Why scouts didn't view Ramón Laureano's talent as 'eye-popping'

  • Oops!
    Something went wrong.
    Please try again later.
  • Oops!
    Something went wrong.
    Please try again later.
  • Oops!
    Something went wrong.
    Please try again later.
·2 min read
In this article:
  • Oops!
    Something went wrong.
    Please try again later.
  • Oops!
    Something went wrong.
    Please try again later.
  • Oops!
    Something went wrong.
    Please try again later.
This content is not available due to your privacy preferences.
Update your settings here to see it.

Why scouts didn't view Laureano's talent as 'eye-popping' originally appeared on NBC Sports Bayarea

  • Programming note: Watch the full "All A's" interview with Ramón Laureano on Friday, July 23 after "A's Postgame Live" at approximately 10:30 p.m. on NBC Sports California.

Bob Melvin is honest when the Athletics acquire a new player. Whether he knows what to expect from a player, or hasn’t heard much of a scouting report, he’ll give it to you straight as a manager.

When the A's brought Ramón Laureano over to Oakland via trade with the Houston Astros in 2017, Melvin admittedly had high expectations for the center fielder. But it wasn't always easy for Laureano to get noticed.

During his time playing in his native Dominican Republic, Laureano left for the United States in hopes of more opportunities after some of the scouting reports he originally received were underwhelming. 

“I was not going to sign [in the Dominican Republic] as an amateur player because of my talent at the time,” Laureano said on the latest episode of "All A’s." "And then I told my parents, ‘Let’s just, let’s find out where to go on a scholarship to like play high school baseball over there and hopefully get drafted there, go to college if I have to.’”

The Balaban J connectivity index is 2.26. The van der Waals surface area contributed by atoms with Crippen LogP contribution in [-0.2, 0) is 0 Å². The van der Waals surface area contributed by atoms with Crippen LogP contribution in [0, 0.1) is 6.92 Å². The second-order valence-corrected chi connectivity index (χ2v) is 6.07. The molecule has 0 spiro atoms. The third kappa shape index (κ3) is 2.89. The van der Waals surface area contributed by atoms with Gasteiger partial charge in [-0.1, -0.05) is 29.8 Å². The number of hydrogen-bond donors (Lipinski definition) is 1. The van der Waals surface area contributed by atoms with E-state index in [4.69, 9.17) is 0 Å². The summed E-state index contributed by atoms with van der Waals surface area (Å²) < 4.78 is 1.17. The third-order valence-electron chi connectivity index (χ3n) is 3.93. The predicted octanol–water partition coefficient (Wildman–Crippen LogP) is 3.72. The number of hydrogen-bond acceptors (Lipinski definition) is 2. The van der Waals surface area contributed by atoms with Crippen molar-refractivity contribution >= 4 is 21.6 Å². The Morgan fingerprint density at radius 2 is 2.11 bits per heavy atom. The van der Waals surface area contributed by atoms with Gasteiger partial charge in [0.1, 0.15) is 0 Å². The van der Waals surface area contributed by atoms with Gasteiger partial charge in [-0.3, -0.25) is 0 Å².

Laureano, ever-so humble, said he simply just threw hard -- that’s how eyes were drawn to him -- but that was it.

“Other than that, I wasn’t eye-popping like the scouts wanted,” Laureano said.

Opportunities were introduced to him quickly after he paid for his own airfare to come to the U.S. He attended Northeast Oklahoma A&M College where he worked hard. 

It’s that same work ethic he has today where he’s the first to arrive and the last to leave. You oftentimes spot Laureano out on the field before everyone else, working on drills and working out alone without a trainer or coach. It was the result of forging his own, unique path to the majors.

This content is not available due to your privacy preferences.
Update your settings here to see it.
This content is not available due to your privacy preferences.
Update your settings here to see it.
RELATED: A's Wilson relishes MLB opportunity, decade in the making

Laureano is the type of guy who always is learning and feels like he needs to be either in the gym, watching video or asking questions. When he’s injured, or it’s the offseason, Melvin will receive texts from him, curious about how to improve his game.

Even when asked about his ability to throw guys out at the plate from center field, or steal bases or hit home runs in the clutch, Laureano remained reserved talking about himself.

“I was pretty realistic,” he said. “So I kind of knew that was my path instead of like everyone else.”